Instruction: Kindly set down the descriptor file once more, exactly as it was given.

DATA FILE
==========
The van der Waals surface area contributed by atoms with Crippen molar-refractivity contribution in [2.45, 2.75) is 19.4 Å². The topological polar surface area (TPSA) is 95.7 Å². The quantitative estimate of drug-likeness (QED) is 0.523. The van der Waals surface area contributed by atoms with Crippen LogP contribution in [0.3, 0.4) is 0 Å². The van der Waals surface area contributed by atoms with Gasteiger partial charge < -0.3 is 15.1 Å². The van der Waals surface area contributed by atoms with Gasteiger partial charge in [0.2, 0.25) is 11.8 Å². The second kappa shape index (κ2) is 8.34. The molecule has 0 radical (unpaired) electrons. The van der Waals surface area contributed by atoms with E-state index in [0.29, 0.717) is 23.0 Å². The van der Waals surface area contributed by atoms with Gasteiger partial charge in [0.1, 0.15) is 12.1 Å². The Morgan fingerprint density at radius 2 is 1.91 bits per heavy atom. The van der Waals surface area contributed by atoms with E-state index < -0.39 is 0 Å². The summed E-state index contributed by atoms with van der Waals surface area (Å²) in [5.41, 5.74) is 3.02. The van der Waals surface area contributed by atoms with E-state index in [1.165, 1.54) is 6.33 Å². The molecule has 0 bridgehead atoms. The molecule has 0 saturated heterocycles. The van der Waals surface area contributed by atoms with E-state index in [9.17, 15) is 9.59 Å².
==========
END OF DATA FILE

The van der Waals surface area contributed by atoms with Crippen molar-refractivity contribution in [2.45, 2.75) is 19.4 Å². The topological polar surface area (TPSA) is 95.7 Å². The quantitative estimate of drug-likeness (QED) is 0.523. The van der Waals surface area contributed by atoms with Crippen LogP contribution in [0.3, 0.4) is 0 Å². The van der Waals surface area contributed by atoms with Gasteiger partial charge < -0.3 is 15.1 Å². The van der Waals surface area contributed by atoms with Gasteiger partial charge in [0.2, 0.25) is 11.8 Å². The second kappa shape index (κ2) is 8.34. The molecule has 0 radical (unpaired) electrons. The van der Waals surface area contributed by atoms with E-state index in [0.29, 0.717) is 23.0 Å². The van der Waals surface area contributed by atoms with Gasteiger partial charge in [0.1, 0.15) is 12.1 Å². The Morgan fingerprint density at radius 2 is 1.91 bits per heavy atom. The van der Waals surface area contributed by atoms with E-state index < -0.39 is 0 Å². The summed E-state index contributed by atoms with van der Waals surface area (Å²) in [5.41, 5.74) is 3.02. The van der Waals surface area contributed by atoms with E-state index in [1.165, 1.54) is 6.33 Å². The molecule has 0 bridgehead atoms. The molecule has 0 saturated heterocycles. The van der Waals surface area contributed by atoms with E-state index in [9.17, 15) is 9.59 Å².